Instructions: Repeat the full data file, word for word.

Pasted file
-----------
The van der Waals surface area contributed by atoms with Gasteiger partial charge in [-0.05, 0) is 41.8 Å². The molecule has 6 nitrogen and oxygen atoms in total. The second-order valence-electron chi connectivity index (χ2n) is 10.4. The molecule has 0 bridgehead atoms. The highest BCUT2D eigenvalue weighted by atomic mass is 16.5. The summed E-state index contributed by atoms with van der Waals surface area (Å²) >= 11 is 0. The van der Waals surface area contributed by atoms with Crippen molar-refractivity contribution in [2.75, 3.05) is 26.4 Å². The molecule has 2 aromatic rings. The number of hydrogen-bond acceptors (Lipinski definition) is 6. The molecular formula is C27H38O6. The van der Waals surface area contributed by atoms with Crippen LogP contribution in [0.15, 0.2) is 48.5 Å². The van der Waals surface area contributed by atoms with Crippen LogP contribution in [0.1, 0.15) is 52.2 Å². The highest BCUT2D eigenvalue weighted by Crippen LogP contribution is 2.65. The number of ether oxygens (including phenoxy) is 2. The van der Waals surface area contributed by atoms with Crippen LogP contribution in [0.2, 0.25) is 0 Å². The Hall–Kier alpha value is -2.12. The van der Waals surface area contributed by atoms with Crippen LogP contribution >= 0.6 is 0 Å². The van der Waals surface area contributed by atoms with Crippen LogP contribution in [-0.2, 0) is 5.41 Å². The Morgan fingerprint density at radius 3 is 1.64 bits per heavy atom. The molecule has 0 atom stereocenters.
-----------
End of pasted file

The van der Waals surface area contributed by atoms with Gasteiger partial charge in [-0.05, 0) is 41.8 Å². The molecule has 6 nitrogen and oxygen atoms in total. The second-order valence-electron chi connectivity index (χ2n) is 10.4. The molecule has 0 bridgehead atoms. The highest BCUT2D eigenvalue weighted by atomic mass is 16.5. The summed E-state index contributed by atoms with van der Waals surface area (Å²) >= 11 is 0. The van der Waals surface area contributed by atoms with Crippen molar-refractivity contribution in [2.75, 3.05) is 26.4 Å². The molecule has 2 aromatic rings. The number of hydrogen-bond acceptors (Lipinski definition) is 6. The molecular formula is C27H38O6. The van der Waals surface area contributed by atoms with Crippen LogP contribution in [0.15, 0.2) is 48.5 Å². The van der Waals surface area contributed by atoms with Crippen LogP contribution in [0.1, 0.15) is 52.2 Å². The highest BCUT2D eigenvalue weighted by Crippen LogP contribution is 2.65. The number of ether oxygens (including phenoxy) is 2. The van der Waals surface area contributed by atoms with Crippen LogP contribution in [0.2, 0.25) is 0 Å². The Hall–Kier alpha value is -2.12. The van der Waals surface area contributed by atoms with Crippen LogP contribution >= 0.6 is 0 Å². The van der Waals surface area contributed by atoms with Crippen LogP contribution in [-0.2, 0) is 5.41 Å². The Morgan fingerprint density at radius 3 is 1.64 bits per heavy atom. The molecule has 0 atom stereocenters.